Porcini Salt

I found this blog called “What Caroline Cooked” and today’s post was about Porcini Salt. Sounds like a tasty little bit of seasoning to have on hand. I will have to try it!

Short and sweet today – just a link for your reading pleasure if you are curious about Porcini Salt!Porcini Salt

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Hey Dahl! A Recipe and Book Review

I made Dahl today. A piece of pumpkin was looking at me and my new Thermomix cookbook was just asking me to roadtest something, so with little more than a wave of my magic wand I made Red Lentil, Pumpkin and Coconut Dahl in the Thermomix in about 20 minutes.

Don’t you just love a new cookbook? Although I always suffer from too many things to cook and not enough hours in the day (and not enough freezer space to hold it all!)

Louise Fulton Keats, granddaughter of aussie cooking legend Margaret Fulton, has brought out a Thermomix Cookbook, “Thermomix Cooking for your Baby and Toddler”. If the mention of ‘baby’ and ‘toddler’ is causing you to lose interest at this point, hang in there! This book is full of fantastic, simple and delicious family meals.

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Louise has produced not only a cookbook, but also a comprehensive guide to feeding your baby and toddler, easing through the the puree stage to finger food and beyond. It is jam packed with sensible ideas, nutrient guides, cooking to preserve nutrients, allergy information, sample meal planners and tips for fussy eaters. Combine that with fabulous recipes and glorious foodie pictures, I declare it a must for all new parents.

Not only new parents will benefit from this book. It is also very good for the aged who need modified diets and the majority of recipes are based on delicious family meals, such as Chicken and Pumpkin Cous Cous, Parmesan Crusted Lamb Cutlets, Roast Capsicum and Tomato Soup, Apple and Cinnamon Porridge, as well as pizza, ice cream, felafel, dips, meatballs, stews, muffins and even playdough. It has a very wide appeal. Great for anyone really!

So today, I made the Red Lentil, Pumpkin and Coconut Dahl. It was very easy, mild for the kids, creamy, full of pumpkin and cauliflower and made enough to feed an army. I made some rice to go with it and packaged it up for weekday lunches with some coriander on top. Ideal to freeze and pull out when a quick meal is needed. A lovely nutrient-dense dish which contains protein and fibre. I added a little more spice than stated in the recipe and also felt it needed some salt.

Here is the Recipe:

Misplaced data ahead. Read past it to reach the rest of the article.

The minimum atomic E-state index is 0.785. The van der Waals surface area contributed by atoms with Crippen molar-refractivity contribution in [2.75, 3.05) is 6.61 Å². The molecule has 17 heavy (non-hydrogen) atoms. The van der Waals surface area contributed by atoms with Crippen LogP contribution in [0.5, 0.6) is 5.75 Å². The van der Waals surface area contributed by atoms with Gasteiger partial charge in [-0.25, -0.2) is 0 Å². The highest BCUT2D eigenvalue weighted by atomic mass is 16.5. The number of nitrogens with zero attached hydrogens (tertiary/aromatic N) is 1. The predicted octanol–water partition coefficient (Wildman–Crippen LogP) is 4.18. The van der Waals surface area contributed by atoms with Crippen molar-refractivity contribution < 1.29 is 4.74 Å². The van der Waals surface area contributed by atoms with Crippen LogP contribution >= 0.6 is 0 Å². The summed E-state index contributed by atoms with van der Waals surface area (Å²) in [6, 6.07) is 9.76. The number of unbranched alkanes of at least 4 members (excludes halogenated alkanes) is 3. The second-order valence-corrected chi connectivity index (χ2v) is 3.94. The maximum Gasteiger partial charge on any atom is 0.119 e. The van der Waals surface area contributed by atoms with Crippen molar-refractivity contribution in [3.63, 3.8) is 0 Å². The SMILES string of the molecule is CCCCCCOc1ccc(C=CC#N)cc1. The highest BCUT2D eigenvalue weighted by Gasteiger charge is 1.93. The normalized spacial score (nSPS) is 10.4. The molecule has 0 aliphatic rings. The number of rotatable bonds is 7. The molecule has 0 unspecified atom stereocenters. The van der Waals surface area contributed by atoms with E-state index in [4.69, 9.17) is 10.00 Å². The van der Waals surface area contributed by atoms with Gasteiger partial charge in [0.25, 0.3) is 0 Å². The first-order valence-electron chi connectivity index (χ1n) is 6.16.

Red Lentil, Pumpkin and Coconut Dahl

1 brown onion, peeled and quartered

1-2cm cube fresh ginger, peeled

1 carrot, peeled and roughly chopped

2 tblsp olive oil

1/4 tsp ground cumin

1/4 tsp ground coriander

1/4 tsp ground turmeric

250g red lentils

270g coconut milk

450g water

350g pumpkin, peeled and cut into 2cm cubes

200g cauliflower, broken into small pieces

150g fresh or frozen peas

2 tblsps lemon juice

1-2 tblsps fresh coriander, chopped

cooked rice to serve

Method:

Place onion, ginger and carrot into mixing bowl and chop 5 secs, sp 5. Scrape down sides of bowl.

Add oil and cook 3 min/100C/Reverse/sp 2

Add cumin, coriander and turmeric and cook 1 min/100C/sp1

Add lentils, coconut milk, water, pumpkin and cauliflower and cook 20 mins/100C/Reverse/sp1, or until lentils and vegetables are tender.

Add peas and cook 2 mins/100C/Reverse/sp1

Add lemon juice and coriander and mix 5-10 secs/Reverse/sp1.

Serve with rice

The book is available from the Thermomix website

Here is Louise Fulton Keats website

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Aussie Meat Pies

Tonight I tried the Aussie Meat Pies from the new Everyday Cookbook.

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They turned out rather well despite it being a rushed effort, squeezed in before soccer training. We were counting the minutes until they were ready, kid 1 wolfed one down and out the door we went!

You have to make one quantity of shortcrust pastry and one quantity of rough puff pastry, then the filling.

All elements were easy and both pastries easy to work with.

For the filling, I used rump steak. I must say I found the meat was still a tad chewy, but ok. The sauce is quite rich. Like I mentioned, Kid 1 was keen to eat a second one had we had time, so on that front they were a winner. Kid 2 tasted it (double win…don’t ask!)
I must say I prefer the sauce to be milder, more casserole-like,(if that makes any sense!). I’m not really seeing how soy sauce enhances the flavour. I’d like to see more veggies in the base, a dash of red wine, some beef stock…I’ll have to try something out.
Let me know if you’ve got a fail safe beef pie recipe.

On another note, the pastry was great! That was my first attempt at rough puff pastry and it was light and flaky. They came out of the muffin tins easily and held shape well.

Wait, wait…kid 2 is going back for more! Yes! They must be good!!

Here’s a link to the recipe: Aussie Meat Pies

Mandarin, Macadamia and Polenta Cake

I made this cake this morning for the second time. The first time using traditional methods and this time I converted the recipe for the Thermomix. I had some friends over for morning tea. One of them is Gluten Intolerant and this cake is perfect for her!

I had rave reviews the first time I made it and the second time round was just as good. It’s easy, if not a little time consuming but really worth it if you are prepare ahead for the time it takes to cook the mandarins and the cake. Making it all in the Thermomix is so simple with using only the one bowl, rather than saucepans, bowls, measuring cups and mixers. You only have to wash one bowl!

If you have not already tried baking a flourless Orange and Almond Cake, or something similar to this using whole citrus fruit, go ahead and try it. They are delicious, really moist and full of flavour.